as of august 10, 2007, voyager 1 is 15.4 billion km (9,594,000,000 miles) away from earth! that's about 100 AU, or 100 times as far from us as we are from the sun. voyager 1 travels away from the solar system at a speed of 3.6 AU per year, which is 17 kilometers per second or 38,000 miles per hour!!!

one of my long-time heroes, carl sagan, was integrally involved with the planning of the voyager missions. he had the brilliant idea to turn the voyager 1 spacecraft around just before it left the confines of our solar system to take an image o the earth on february 14, 1990. earth encompassed one single pixel of that entire image. if you've never read sagan's reaction to this phenomenon, please read this!!

carl sagan also chaired the committee that determined what message should be sent out into space on the voyager spacecrafts to portray the uniqueness of life on earth. they included 115 images, nature sounds of earth, 90 minutes of music and spoken greetings from 55 different languages among other things. the message is carried by a 12-inch gold-plated copper disk phonograph "golden record"!!

for a bit of perspective... while it is exciting to think about the huge distance traveled by the voyager space crafts over the last 30 years... the nearest star to our sun is 4.2 light-years away. that is roughly 200,000 AU. at its current speed of 3.6 AU per year, it will take 56,000 years for voyager 1 to reach the next star!! let's hope that some other civilizations in the universe started sending machines out into space a long long time ago and hopefully sent them off at much much faster speeds!!

Wednesday, September 5, 2007

the universe is brought to you by master card

tonight i decided to watch some tv while i ate my dinner. i'm not a big fan of TV, but i found a great program on the history channel called the universe. when i turned on the program they were taking about the discovery of cosmic microwave background radiation and the resulting nobel prize in physics given to penzias and wilson in 1978. i was hoping that they would go on to discuss the related 2006 nobel prize awarded to john mather and george smoot because mather is coming to austin to give a few lectures next month!! unfortunately, they didnt mention this, but they did show some fantastic graphics of the beginning and predicted end of the universe that i havent seen before due to my lack of cable television watching for so long! there are some great visualizations of the universe that i have long thought about but never actually *seen* before! how cool!

at the end of one segment leading into the commercials, a narrator spoke over some icon for the history channel and said:

the universe
is brought to you by master card.....

holy crap... i laughed out loud so loudly and for so long that my roommate eventually asked what i was watching. when i told her "a show on the history channel called the universe," she looked at me sort of funny and moved on. hahaha!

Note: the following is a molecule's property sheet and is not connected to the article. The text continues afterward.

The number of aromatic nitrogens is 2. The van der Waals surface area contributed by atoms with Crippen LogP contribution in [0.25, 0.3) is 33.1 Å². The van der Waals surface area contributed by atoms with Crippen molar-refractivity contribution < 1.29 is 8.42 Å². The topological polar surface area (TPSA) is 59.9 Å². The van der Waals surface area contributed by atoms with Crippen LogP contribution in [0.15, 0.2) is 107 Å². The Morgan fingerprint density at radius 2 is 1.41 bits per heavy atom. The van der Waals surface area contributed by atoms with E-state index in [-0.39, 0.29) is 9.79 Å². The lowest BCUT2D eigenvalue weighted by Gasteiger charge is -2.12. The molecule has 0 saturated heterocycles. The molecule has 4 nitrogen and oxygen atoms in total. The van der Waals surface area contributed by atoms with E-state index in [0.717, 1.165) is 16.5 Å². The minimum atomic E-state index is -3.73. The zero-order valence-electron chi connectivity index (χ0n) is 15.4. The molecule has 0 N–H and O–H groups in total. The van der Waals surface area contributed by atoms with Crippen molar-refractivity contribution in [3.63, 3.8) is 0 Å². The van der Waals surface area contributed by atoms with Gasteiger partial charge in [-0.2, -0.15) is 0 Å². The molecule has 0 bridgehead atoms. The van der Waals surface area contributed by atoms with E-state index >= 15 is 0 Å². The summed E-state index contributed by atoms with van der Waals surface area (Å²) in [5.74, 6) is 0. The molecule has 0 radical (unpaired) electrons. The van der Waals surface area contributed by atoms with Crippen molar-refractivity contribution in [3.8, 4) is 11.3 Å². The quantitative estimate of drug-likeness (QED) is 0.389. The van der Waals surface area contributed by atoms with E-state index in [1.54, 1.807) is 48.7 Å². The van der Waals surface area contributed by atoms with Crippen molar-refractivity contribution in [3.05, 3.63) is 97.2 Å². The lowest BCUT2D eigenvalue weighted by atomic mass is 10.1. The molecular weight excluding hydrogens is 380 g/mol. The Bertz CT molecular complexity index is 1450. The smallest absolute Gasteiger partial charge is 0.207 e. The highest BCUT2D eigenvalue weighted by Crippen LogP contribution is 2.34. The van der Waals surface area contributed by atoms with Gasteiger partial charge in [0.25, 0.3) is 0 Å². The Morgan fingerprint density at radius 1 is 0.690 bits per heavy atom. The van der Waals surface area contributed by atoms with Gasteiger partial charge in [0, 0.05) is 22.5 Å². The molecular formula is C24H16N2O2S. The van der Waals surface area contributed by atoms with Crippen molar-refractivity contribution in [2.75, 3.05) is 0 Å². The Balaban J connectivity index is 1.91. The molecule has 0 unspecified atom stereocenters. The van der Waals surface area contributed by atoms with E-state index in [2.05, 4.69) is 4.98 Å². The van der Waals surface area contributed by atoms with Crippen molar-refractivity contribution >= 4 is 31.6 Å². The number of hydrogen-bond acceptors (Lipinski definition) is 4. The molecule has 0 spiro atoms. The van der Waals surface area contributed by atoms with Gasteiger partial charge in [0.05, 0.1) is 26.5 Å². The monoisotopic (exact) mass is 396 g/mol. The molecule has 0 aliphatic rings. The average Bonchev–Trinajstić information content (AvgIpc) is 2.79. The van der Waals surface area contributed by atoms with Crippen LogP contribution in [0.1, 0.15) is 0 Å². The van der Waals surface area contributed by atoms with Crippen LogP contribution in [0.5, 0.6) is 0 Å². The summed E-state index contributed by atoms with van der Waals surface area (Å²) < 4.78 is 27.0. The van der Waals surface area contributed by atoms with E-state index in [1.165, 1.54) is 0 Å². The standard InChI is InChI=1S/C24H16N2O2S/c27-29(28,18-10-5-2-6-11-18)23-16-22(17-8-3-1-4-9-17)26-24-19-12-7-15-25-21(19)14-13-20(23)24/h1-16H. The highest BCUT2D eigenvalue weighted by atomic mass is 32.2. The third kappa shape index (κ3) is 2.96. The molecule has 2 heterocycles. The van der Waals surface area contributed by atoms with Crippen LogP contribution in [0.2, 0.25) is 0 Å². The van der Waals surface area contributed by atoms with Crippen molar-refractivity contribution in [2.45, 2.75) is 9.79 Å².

ah, consumerism..... with interest! bienvenidos a los estados unidos!

i hope the rain keeps up

it has been raining non-stop in austin since i returned. so weird!! i enjoy a good rainstorm, but there hasnt been a lot of thunder and lightning yet and those are the best. instead, it's just a ton of water keeping the creeks nice and full, preventing me from riding my bike anywhere and making it nearly impossible to enjoy the night sky or play with the old telescope before i have my first public viewing night this friday.

while standing in the rain at the bus stop today, i started thinking about the great lightning storms in ohio and my family... most likely instigated by the fact that i bought a plane ticket today to go home and visit in october! yeah!

when i was a kid, my grandpa used to tell me all kinds of one-liners that equally confused and intrigued me.

i hope the rain keeps up!

i used to think about that one every time he said it! i thought he was weird at first... who wants to get wet when walking to their car? but he had a certain smirk on his face when he said it that made me think there was something else to his odd statement. at some age i figured it out, but would still have to remember his little trick every time he said it! sneaky grandpa.

if you run fast enough, you can make it between the raindrops!

i never believed this one as a kid, but i didnt know why. i tried many times to run between the raindrops... when no one was watching, of course... but it never quite worked. as an undergrad i got to thinking about that grandpa-line again and came up with my own little proof as to why he wasnt right. if i'm driving in my car during a steady yet mild rainstorm and i have the windshield wipers set to a certain frequency, when i slow down to stop at a red light, i inevitably have to slow the frequency of swipes... or be horribly annoyed by their screeching squeal! when i start driving again, i have to speed up the wipers because there is more rain on the windshield. during a few second interval, the same surface area of my windshield is sweeping out more volume and therefore more raindrops per second than when the car is stationary. so... my body actually gets hit by *more* raindrops when i try to run faster thru the rain and my grandpa is wrong! ha ha! i never told my grandpa about this theory of mine but i think he reads this blog so maybe he'll have something to say about it!

rain rain go away. come again some other day.